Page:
A Steer is Shot with a Civil War-Era Musket

By on Feb 4, 2018 in Carole's Corner | 0 comments

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The bullet was lodged under the steer’s skin for at least six months. It was a bullet, called a minié, from a rifle-musket that didn’t kill the animal. The butcher found the bullet when the steer was processed. He must have been shot in the Fall during hunting season.

Hunting season starts in mid-September with waterfowl, followed by deer and ends in mid-December with turkey. There are strict rules each hunter must follow to acquire a license to hunt in New Hampshire. Hunters perform a service by harvesting deer so the remaining animals have enough food found in the wild to survive. Too many deer and not enough forage means starvation.

All the hunters I know eat the animals they shoot. A hunter knows what good meat tastes like and many buy grassfed beef when they run out of venison. I love responsible hunters. Even so, mistakes are made and domestic livestock, as well as people, are occasionally shot.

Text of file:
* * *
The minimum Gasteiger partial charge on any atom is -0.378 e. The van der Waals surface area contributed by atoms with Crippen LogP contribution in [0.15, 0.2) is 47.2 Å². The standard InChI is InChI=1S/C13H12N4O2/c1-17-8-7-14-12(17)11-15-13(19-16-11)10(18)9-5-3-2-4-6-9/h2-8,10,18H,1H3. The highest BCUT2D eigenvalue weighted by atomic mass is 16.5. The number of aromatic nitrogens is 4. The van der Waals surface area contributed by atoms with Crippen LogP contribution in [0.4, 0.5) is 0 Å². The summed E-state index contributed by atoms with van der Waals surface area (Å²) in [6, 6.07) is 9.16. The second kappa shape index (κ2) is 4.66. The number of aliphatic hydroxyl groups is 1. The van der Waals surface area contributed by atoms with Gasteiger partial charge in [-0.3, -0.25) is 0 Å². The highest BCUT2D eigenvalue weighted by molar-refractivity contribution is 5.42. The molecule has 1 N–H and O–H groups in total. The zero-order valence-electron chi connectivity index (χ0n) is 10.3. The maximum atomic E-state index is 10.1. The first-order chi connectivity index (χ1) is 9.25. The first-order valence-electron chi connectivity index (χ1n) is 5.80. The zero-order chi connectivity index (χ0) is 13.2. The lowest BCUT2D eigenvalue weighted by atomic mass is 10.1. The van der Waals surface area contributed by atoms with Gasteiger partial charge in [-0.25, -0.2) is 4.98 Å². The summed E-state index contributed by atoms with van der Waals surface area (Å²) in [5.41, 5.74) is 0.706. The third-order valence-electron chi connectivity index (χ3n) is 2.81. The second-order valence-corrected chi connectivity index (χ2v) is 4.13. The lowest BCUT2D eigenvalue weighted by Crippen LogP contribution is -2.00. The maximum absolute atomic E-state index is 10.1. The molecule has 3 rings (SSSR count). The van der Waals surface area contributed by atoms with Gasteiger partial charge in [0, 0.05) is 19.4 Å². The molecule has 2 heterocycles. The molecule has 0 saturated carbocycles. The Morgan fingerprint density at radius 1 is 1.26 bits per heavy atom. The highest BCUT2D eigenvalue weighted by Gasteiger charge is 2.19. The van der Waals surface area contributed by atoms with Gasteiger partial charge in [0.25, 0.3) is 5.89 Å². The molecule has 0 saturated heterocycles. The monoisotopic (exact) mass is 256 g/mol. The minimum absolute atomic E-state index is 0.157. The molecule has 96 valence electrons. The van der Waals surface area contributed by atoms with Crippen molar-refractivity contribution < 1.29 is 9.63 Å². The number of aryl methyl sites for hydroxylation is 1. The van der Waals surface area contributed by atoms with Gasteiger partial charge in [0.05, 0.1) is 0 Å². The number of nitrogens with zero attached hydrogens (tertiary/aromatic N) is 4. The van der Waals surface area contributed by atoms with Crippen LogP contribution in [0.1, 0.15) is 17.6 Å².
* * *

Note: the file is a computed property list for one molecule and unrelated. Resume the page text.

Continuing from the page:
I’ve heard of farmers painting the word “COW” on their bovines to alert less-observant hunters that this is a domestic animal and not part of the wild kingdom. While I’ve never lost a critter during hunting season, my steer had been hit by a minié bullet from a Civil War-era musket-rifle.

I found a picture of the type of bullet online where I learned that unlike a smoothbore-loading musket or shotgun which is hard to aim and not accurate, the soft-lead minié ball expands to fit the rifling of the barrel giving it greater accuracy. The muzzle-loading rifle bullet was named after its co-developer, Claude-Étienne Minié.


A bullet, similar to this one, was lodged under the steer’s skin for at least six months. It was a bullet, called a minié, from a Civil War era rifle-musket that didn’t kill the animal. Photo by http://www.historynet.com/minie-bal

“The rifle-musket and minié bullet together changed the face of warfare forever. For the first time in history, infantrymen could aim their weapons at a target a fair distance away and actually have a chance of hitting it. Ninety percent of the soldiers in the Civil War were killed by the rifle-musket and the minié bullet,” http://www.historynet.com/minie-bal.

Thankfully my steer did not become a casualty of a Civil War-era weapon. I image the bullet bounced off a rock or tree with so little impact it felt more like a bee sting when it hit the steer and lodged under his skin. I have great respect for hunters; this was probably an accident.

We don’t close our farm to hunters but I do expect them to avoid shooting my livestock. It would take an awfully long time to paint the word, “Cow,” on all my critters.

Carole Soule is co-owner of Miles Smith Farm, in Loudon, NH, where she raises and sells beef, pork, lamb, eggs and other local products. She can be reached at cas@milessmithfarm.com.

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